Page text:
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The Warrior Who Could Wipe Out Everyone In Mahabharatha

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The Mahabharata is an epic legendary narrative of the Kurukshetra War and the fates of the Kaurava and the Pandava princes. It also contains philosophical and devotional material, such as a discussion of the four "goals of life". The Mahabharata is the longest epic poem known and has been described as "the longest poem ever written". Its longest version consists of over 100,000 sloka or over 200,000 individual verse lines (each shloka is a couplet), and long prose passages.

Before the Mahabharata war began, Lord Krishna queried the warriors how many days they would take to finish Mahabharat war alone. Bhishma answered that he would take 20 days to finish the war. Dronacharya said 25 days. Karna  said he would take 24 days. Arjuna told Krishna it would take 28 days for him to complete the battle. 

But, one warrior answered Krishna that, he would take just a minute to finish Mahabharat war alone. 


It was none other than, BARBARI OR BARBARIKA.

Barbari or Barbarika has been a less written but important character of Mahabharat. He has been the illustrious son of the great warrior Ghatotkacha. Ghatotkacha has been himself the son of great Bhima and Hidimba.

Lord Shiva has granted him three infallible arrows which had the power to conquer the whole world. Agni god has bestowed him with a bow.

Barbarika was willing to participate in the Mahabharat war, for which his mother granted him the permission. Say this, he setup his journey to visit the battle field. 

On the other hand, Krishna having heard of Barbarika and wanting to examine his strength, as a Brahmin came in front of him asked Barbari as how many days he would require to finish Mahabharat war? Barbari replied that he would take only a minute. Krishna baited Barbarika by mocking him for going to the great battle with only three arrows. To this, Barbarika explained Krishna the power of three arrows;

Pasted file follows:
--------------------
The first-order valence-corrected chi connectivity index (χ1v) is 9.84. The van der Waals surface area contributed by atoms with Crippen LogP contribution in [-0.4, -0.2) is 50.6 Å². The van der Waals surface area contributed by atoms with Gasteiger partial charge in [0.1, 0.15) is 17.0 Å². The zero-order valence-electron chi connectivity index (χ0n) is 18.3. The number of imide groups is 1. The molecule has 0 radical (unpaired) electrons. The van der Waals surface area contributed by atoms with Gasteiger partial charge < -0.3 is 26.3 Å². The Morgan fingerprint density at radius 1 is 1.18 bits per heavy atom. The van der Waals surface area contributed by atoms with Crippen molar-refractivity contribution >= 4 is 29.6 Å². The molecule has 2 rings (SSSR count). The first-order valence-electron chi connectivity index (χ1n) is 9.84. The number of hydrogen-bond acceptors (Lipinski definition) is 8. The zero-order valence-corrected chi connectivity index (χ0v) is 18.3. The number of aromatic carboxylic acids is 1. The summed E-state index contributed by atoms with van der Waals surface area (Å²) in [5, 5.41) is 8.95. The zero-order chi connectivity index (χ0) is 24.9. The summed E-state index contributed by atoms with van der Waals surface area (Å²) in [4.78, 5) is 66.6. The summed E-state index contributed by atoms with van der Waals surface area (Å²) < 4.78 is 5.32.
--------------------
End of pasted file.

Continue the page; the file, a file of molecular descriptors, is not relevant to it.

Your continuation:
1.  The first arrow was supposed to mark all the objects that Barbarika wanted to be destroyed.

2. The second arrow was supposed to mark all the objects that Barbarika wanted to be saved. 

3. The third arrow was supposed to mark all the objects marked by the first arrow OR destroy all the objects not marked by the second arrow.

 And at the end of this all the arrows would come return to the quiver. Krishna eager to test this out asked Barbarika to tie all the leaves of the tree that he was standing under. As Barbarika started meditating to perform the task, Krishna took one leaf from the tree and placed it under his foot without Barbarika's knowledge. When Barbarika releases the first arrow, the arrow marks all the leaves from the tree and eventually starts revolving around Lord Krishna's feet. Krishna asks Barbarika as to why the arrow is doing this. To this Barbarika replies that there must be a leaf under your feet and asks Krishna to lift his leg. As soon as Krishna lifts his leg, the arrow goes ahead and marks the remaining leaf too.

This incident scares Lord Krishna about the phenomenal power of Barbarika. He concludes that the arrows are truly infallible. Krishna also realizes that in the real battlefield in case Krishna wants to isolate someone (for eg the 5 Pandavas) from Barbarika's attack, then he would not be able to do so, since even without the knowledge of Barbarik, the arrow would go ahead and destroy the target if Barbarika intended so. 

Krishna then asks the boy whom he would favour in the war of Mahabharat. Barbarika reveals that he intends to fight from the weaker side, as he (Barbarika's) had promised his mother earlier. As Pandavas have only seven Akshouhini army, when compared to Kauravas eleven, he considers that Pandavas are weak and hence wants to support them. Krishna explains  consequence of his word to Barbarika’s mother.

Krishna tells that whichever side Barbarika supports will only make the other side weak due to his power. Nobody has the skill or power to defeat him. Hence, he is forced to support the other side that has become weaker due to his word to his mother. Thus, in an actual war, he will keep switching between the two sides, thereby destroying the entire army of both sides and eventually only he survives. Subsequently, none of the side is victorious as he will be the only lone survivor. 

Thus Krishna (still disguised as a Brahmin) asks for Barbarik's head in charity to avoid his involvement in the war.

As a true Kshatriya, he offered himself to be sacrificed, but he did have a condition.

The condition was, Barbarika expresses his desire to view the forthcoming battle. To this Krishna agreed to place Barbarika's head on top of the mountain that overlooked the battlefield. At the end of the war, the Pandavas argued amongst themselves about whose was the greatest contribution to their victory. To this Krishna suggests that Barbarika's head should be allowed to judge this since it has watched the entire war. Barbarika's head suggests it was Krishna alone who was responsible for the victory in the war. His advice, his strategy and his presence was crucial in the victory.

Hence, we can come to a conclusion that, Krishna was the one of the greatest, most powerful warrior and the actual HERO of MAHABHARAT.